(More below the fold…)

Think Outside the Cage

Friday, January 5th, 2007

Today is National Bird Day!

API - National Bird Day 2007 (Think Outside the Cage)

Each year, millions of exotic birds are captured from the wild or produced in captivity for commercial profit or human amusement, only to languish in conditions that fail to meet these animals’ instinctive behavioral and physical needs. As a result, many birds lead miserable lives.

National Bird Day (January 5) is a day to appreciate our own native wild birds flying free outside our windows, and a day to reflect on how we treat the native birds of other countries. National Bird Day is also a time to commit to improving the lives of birds in captivity and supporting efforts aimed at protecting birds in the wild.

Spread the word.

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Tagged:

DawnWatch last minute tip: "Inside Edition" on exotic animal auctions — 12/21/06

Thursday, December 21st, 2006

———- Forwarded message ———-
From: DawnWatch USA – news [at] dawnwatch.com
Date: Dec 21, 2006 10:26 AM
Subject: DawnWatch last minute tip: “Inside Edition” on exotic animal auctions — 12/21/06

Today, Thursday December 21, on “Inside Edition”:

“Exotic Animal Auction — You’ve never seen an auction like this! Zebras, monkeys, even a kangaroo sold to the highest bidder! But where are they ending up? Inside Edition investigates!”

You can watch the promo on line at http://www.insideedition.com/

This link tells you where and when you’ll find the show: http://www.insideedition.com/wheretowatch/

(Note for New Yorkers: It is on Fox5 at 11:30am — just after you should receive this alert)

Check it out if you can, and if it shines the spotlight on animal cruelty, please thank Inside Edition. The show takes comments at: iemail [at] kingworld.com.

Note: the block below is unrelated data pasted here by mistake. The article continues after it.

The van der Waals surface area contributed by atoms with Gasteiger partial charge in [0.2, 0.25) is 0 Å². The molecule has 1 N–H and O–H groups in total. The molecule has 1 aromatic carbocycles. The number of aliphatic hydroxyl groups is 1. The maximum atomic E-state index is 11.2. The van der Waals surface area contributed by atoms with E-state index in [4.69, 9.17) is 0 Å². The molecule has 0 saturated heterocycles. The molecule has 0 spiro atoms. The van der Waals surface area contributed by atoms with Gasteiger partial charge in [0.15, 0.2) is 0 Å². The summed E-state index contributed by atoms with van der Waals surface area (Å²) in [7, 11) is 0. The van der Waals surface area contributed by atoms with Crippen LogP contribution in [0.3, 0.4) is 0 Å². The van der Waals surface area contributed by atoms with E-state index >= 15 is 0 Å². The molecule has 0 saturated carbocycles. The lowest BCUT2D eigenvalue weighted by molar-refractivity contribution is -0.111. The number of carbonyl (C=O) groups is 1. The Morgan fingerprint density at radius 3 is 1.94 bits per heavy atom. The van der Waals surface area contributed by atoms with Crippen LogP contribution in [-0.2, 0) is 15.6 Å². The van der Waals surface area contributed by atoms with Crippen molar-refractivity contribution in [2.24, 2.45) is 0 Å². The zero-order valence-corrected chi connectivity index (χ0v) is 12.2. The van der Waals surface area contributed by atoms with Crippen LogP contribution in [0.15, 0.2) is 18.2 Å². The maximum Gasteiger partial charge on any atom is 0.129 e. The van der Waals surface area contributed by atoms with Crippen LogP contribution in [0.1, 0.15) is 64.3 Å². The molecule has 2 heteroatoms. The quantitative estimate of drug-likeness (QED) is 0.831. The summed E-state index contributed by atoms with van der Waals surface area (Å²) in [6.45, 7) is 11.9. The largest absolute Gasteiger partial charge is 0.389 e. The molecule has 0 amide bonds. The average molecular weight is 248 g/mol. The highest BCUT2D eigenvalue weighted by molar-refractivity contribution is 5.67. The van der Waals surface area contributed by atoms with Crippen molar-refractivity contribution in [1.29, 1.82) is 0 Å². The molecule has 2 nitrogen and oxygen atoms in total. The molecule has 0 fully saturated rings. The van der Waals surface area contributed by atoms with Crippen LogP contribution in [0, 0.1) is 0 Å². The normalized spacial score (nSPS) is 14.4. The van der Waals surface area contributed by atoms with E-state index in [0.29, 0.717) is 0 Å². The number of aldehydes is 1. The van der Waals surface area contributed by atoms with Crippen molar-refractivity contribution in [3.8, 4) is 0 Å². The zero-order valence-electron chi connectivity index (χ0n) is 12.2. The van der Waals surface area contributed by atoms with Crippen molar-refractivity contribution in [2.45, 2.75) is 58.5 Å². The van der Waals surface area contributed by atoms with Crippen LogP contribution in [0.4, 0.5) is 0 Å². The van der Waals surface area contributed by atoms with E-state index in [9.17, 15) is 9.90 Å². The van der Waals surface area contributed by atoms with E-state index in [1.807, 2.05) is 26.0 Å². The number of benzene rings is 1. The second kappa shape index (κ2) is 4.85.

My thanks to Jenny Desmond for making sure we knew about the piece.

Yours and the animals’,
Karen Dawn

(DawnWatch is an animal advocacy media watch that looks at animal issues in the media and facilitates one-click responses to the relevant media outlets. You can learn more about it, and sign up for alerts at http://www.DawnWatch.com. You may forward or reprint DawnWatch alerts if you do so unedited — leave DawnWatch in the title and include this parenthesized tag line.)

To discontinue DawnWatch alerts go to http://www.DawnWatch.com/nothanks.php

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API: Ask Your City Mayor to Officially Recognize National Bird Day

Wednesday, November 29th, 2006

———- Forwarded message ———-
From: API Newsletters – donotreply [at] api4animals.org
Date: Nov 29, 2006 12:16 PM
Subject: Ask Your City Mayor to Officially Recognize National Bird Day

Ask Your City Mayor to Officially Recognize National Bird Day

With National Bird Day just around the corner, the Animal Protection Institute (API), in coordination with the Avian Welfare Coalition (AWC), is calling on activists around the U.S. to take action on behalf of captive birds, by drawing attention to the exploitation of birds by the U.S. pet industry.

A few of the facts:

*Nearly 12% of the world’s 9,800 bird species may face extinction within the next century, including nearly one-third of the world’s 330 parrot species.

*Many of the world’s parrots and songbirds are threatened with extinction due to pressures from the pet trade and habitat loss.

*Millions of birds are captured from the wild or produced in captivity only to lead miserable lives languishing in conditions that fail to meet their instinctive behavioral and physical needs

Help us spread the important message about the plight of captive birds by asking your city mayor to proclaim January 5, 2007 “National Bird Day.”

(More below the fold…)

API: Make Plans to Celebrate National Bird Day

Wednesday, November 1st, 2006